Peter Howitt, Hans-Werner Sinn
American Economic Review 79, 1989, S. 106–124.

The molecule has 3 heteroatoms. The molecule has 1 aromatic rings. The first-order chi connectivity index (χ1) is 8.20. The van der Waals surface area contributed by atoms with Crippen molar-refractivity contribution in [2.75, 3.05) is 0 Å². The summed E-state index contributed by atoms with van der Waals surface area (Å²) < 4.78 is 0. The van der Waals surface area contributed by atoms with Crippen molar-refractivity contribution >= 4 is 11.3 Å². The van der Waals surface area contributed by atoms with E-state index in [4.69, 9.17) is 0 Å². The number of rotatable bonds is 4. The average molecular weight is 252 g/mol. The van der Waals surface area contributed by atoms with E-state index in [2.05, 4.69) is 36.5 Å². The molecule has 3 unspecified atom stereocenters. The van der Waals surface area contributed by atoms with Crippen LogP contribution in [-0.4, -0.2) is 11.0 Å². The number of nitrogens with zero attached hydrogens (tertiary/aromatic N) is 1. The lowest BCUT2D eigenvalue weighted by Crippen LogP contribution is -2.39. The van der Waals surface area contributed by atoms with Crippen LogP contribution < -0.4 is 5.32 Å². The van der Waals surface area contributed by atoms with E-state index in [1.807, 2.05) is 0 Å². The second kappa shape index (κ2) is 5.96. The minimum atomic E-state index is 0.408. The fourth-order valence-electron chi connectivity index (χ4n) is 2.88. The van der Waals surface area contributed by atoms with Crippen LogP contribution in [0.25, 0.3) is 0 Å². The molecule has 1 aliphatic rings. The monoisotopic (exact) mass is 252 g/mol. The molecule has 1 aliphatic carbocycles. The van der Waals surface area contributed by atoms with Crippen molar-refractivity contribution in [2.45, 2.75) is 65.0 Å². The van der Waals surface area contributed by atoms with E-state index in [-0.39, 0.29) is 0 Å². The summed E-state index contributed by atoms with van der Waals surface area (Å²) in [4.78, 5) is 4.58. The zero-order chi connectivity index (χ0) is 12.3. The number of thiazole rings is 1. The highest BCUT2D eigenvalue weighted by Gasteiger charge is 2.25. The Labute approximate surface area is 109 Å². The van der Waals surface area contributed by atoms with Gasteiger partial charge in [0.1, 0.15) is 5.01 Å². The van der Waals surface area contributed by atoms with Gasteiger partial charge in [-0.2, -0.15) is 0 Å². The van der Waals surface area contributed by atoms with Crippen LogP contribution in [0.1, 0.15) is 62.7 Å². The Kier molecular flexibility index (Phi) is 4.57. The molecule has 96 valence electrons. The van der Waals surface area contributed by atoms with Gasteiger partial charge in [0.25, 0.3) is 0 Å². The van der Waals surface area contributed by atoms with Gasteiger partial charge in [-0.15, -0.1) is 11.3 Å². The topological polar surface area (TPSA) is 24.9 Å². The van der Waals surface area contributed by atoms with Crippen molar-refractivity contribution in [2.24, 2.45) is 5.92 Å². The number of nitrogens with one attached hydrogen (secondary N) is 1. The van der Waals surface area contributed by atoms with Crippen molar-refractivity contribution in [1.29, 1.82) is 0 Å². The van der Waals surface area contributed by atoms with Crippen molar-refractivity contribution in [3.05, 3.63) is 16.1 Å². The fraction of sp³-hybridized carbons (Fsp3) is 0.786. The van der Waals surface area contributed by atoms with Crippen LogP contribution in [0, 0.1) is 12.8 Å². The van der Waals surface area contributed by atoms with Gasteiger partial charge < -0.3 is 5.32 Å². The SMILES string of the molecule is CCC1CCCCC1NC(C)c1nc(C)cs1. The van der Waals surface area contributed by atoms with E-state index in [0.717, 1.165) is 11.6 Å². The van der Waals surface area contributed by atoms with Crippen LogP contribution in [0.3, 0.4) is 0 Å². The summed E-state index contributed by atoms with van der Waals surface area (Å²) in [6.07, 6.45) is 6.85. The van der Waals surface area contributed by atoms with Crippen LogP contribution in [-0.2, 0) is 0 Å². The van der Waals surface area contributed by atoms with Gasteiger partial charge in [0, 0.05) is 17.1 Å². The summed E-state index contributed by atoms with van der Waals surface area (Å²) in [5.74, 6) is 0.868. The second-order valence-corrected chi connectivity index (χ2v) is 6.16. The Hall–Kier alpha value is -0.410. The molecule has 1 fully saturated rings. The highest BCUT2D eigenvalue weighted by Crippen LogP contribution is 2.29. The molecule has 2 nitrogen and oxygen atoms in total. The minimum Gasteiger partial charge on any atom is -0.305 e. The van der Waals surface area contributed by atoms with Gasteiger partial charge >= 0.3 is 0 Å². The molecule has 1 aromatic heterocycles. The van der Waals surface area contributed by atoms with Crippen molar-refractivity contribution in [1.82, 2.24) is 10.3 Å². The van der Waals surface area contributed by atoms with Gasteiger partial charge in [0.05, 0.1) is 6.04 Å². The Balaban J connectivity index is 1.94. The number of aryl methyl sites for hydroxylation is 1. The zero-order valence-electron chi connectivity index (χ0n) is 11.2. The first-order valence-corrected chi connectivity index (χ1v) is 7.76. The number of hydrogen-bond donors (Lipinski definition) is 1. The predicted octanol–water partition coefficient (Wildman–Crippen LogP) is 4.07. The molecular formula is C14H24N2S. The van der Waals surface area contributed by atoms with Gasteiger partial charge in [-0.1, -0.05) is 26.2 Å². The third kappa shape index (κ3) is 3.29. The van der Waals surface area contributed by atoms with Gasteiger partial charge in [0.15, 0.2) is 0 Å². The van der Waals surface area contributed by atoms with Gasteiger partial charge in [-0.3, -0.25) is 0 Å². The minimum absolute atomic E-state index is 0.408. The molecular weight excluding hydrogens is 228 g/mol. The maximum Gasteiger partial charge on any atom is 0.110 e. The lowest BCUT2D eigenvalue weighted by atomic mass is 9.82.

This paper analyzes the intertemporal allocation eflects of anticipated tax-rate changes, reconsidering the recommendations of the Meade Committee in a perfect foresight general equilibrium model of economic growth. We show that the R-base (or consumption) tax can be more distortionary than an income tax and that a revenue-neutral integration of corporate and personal taxation may lower social welfare. Moreover, we argue that a dividend tax dominates the R-base tax because it places its distortions on theJinancia1 rather than on the real side of the economy.